Hospital-acquired infections in the U.S. have been known to affect more than 700,000 patients in a single year. A new report says some hospitals are combatting this problem by lining surfaces with copper, a practice that has ancient roots. Bacteria resistance, yet, is suspected to be an undermining factor.
The ongoing debate over whether an antibacterial ingredient triclosan should be in soaps seems to have become an issue that's finally settled. It should not be in there and here are three reasons why.
Bad news from the CDC according to the July 23rd issue of the Morbidity and Mortality Weekly Report, a quarter of Americans expect an antibiotic prescription when they visit the doctor for a cold. Antibiotics do not fight viral infections like the common cold which is a
Back in May, the British government sponsored a review, headed up by former Goldman Sachs chief economist Jim O'Neill, regarding solutions to the antibiotic resistance crisis. O Neill s final report suggested that we de-link profits fr
It is an understatement to say that antibiotic resistance is a major problem facing our healthcare system. Every year 2 million Americans are infected with resistant bacteria, and at least 23,000 people die each year from these infections. Each year MRSA kills about as many people as HIV. Compounding this problem is the fact that companies (factory farms?) are actively contributing to this problem (
We at ACSH have been writing about the dire situation we face because of antibiotic resistance for years. Both Dr. Josh Bloom and ACSH advisor Dr. David Shlaes a world renowned expert in the field have written many times about the looming antibiotic crisis, a time when common infections that were previously treatable are no longer so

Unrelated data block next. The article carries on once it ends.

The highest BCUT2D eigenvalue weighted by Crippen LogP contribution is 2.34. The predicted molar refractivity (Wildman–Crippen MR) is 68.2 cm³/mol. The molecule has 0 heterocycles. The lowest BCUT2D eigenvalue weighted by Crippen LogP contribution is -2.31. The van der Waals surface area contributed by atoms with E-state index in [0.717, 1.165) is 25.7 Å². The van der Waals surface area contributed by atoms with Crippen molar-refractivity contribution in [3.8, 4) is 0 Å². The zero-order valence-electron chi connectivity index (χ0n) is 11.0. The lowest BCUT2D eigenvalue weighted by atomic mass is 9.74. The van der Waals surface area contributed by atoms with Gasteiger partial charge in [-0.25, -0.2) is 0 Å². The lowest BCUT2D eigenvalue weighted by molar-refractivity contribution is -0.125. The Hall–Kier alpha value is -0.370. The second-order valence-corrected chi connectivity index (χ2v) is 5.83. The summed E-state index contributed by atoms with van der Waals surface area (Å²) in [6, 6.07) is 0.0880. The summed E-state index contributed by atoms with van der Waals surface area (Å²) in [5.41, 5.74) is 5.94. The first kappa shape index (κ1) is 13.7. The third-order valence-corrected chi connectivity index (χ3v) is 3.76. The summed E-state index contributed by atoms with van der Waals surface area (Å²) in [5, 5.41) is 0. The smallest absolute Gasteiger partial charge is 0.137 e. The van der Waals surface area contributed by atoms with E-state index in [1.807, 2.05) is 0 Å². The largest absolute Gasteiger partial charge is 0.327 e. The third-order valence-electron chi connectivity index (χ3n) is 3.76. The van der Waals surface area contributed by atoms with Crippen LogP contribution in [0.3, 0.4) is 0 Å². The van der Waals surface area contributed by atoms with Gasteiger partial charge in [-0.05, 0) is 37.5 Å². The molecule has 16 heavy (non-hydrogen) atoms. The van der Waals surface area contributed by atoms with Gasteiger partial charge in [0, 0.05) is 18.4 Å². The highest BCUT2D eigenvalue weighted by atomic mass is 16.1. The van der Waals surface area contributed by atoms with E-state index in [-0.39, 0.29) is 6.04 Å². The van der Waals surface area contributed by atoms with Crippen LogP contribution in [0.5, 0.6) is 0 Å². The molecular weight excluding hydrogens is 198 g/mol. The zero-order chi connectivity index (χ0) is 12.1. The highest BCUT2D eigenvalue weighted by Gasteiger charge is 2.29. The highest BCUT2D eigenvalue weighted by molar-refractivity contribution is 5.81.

The very touchy issue of whether antibiotic use in livestock (they act as growth promoters) should be banned has come up once again in today s Wall Street Journal. Although research and development in the antibiotic field has come back to life, thanks in no small part to ACSH advisor Dr. David Shlaes, it is not nearly enough to make up for the twenty-year hole in the pipeline caused mainly by a terrible policy change at the FDA.
n April, the American Society for Tropical Medicine and Hygiene (ASTMH) published a special supplement to their monthly journal that covered the global pandemic of falsified medicine. The supplement included 17 articles that covered a range of topics related to falsified medicine including pieces on
The federal government took another small step in the battle to combat antibiotic-resistant bacteria. In the same week the WHO released a statement on the growing global crisis of antibiotic
The World Health Organization just issued a statement warning us that the world is failing miserably to adequately fight antibiotic resistance. Although the group does a very fine job in pointing out the consequences of this impending catastrophe, it fails to offer much in the way of a solution.
We at ACSH are fortunate to have amongst our erudite Advisors Dr. David Shlaes, one of the world experts in the fields of both antibiotic research and FDA regulatory policies. Shlaes has been intimately involved with the FDA, which he has both criticized and worked with, trying to prevent us from entering a pre-penicillin age, when there were no effective treatments for bacterial infections.